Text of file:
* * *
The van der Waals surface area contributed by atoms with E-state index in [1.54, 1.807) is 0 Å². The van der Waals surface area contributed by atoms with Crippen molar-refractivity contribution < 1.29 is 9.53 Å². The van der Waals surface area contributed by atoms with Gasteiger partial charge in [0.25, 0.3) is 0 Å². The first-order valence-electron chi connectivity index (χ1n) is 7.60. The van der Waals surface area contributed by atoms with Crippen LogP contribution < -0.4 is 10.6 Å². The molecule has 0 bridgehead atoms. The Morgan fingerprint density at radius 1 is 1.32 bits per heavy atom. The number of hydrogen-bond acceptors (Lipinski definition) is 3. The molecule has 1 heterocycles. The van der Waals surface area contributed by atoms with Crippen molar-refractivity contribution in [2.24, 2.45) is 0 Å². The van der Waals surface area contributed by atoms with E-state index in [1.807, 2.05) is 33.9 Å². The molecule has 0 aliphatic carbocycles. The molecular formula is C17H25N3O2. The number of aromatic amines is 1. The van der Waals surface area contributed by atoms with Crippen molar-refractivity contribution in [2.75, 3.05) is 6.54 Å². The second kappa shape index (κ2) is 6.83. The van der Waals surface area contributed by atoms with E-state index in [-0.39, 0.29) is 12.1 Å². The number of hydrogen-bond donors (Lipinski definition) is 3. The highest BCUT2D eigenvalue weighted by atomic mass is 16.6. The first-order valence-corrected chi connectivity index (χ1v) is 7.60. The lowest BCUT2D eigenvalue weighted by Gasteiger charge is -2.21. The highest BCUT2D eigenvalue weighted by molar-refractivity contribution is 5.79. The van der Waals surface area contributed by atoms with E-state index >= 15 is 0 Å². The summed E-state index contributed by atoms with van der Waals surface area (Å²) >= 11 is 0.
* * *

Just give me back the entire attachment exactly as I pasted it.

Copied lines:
The van der Waals surface area contributed by atoms with E-state index in [1.54, 1.807) is 0 Å². The van der Waals surface area contributed by atoms with Crippen molar-refractivity contribution < 1.29 is 9.53 Å². The van der Waals surface area contributed by atoms with Gasteiger partial charge in [0.25, 0.3) is 0 Å². The first-order valence-electron chi connectivity index (χ1n) is 7.60. The van der Waals surface area contributed by atoms with Crippen LogP contribution < -0.4 is 10.6 Å². The molecule has 0 bridgehead atoms. The Morgan fingerprint density at radius 1 is 1.32 bits per heavy atom. The number of hydrogen-bond acceptors (Lipinski definition) is 3. The molecule has 1 heterocycles. The van der Waals surface area contributed by atoms with Crippen molar-refractivity contribution in [2.24, 2.45) is 0 Å². The van der Waals surface area contributed by atoms with E-state index in [1.807, 2.05) is 33.9 Å². The molecule has 0 aliphatic carbocycles. The molecular formula is C17H25N3O2. The number of aromatic amines is 1. The van der Waals surface area contributed by atoms with Crippen molar-refractivity contribution in [2.75, 3.05) is 6.54 Å². The second kappa shape index (κ2) is 6.83. The van der Waals surface area contributed by atoms with E-state index in [-0.39, 0.29) is 12.1 Å². The number of hydrogen-bond donors (Lipinski definition) is 3. The highest BCUT2D eigenvalue weighted by atomic mass is 16.6. The first-order valence-corrected chi connectivity index (χ1v) is 7.60. The lowest BCUT2D eigenvalue weighted by Gasteiger charge is -2.21. The highest BCUT2D eigenvalue weighted by molar-refractivity contribution is 5.79. The van der Waals surface area contributed by atoms with E-state index >= 15 is 0 Å². The summed E-state index contributed by atoms with van der Waals surface area (Å²) >= 11 is 0.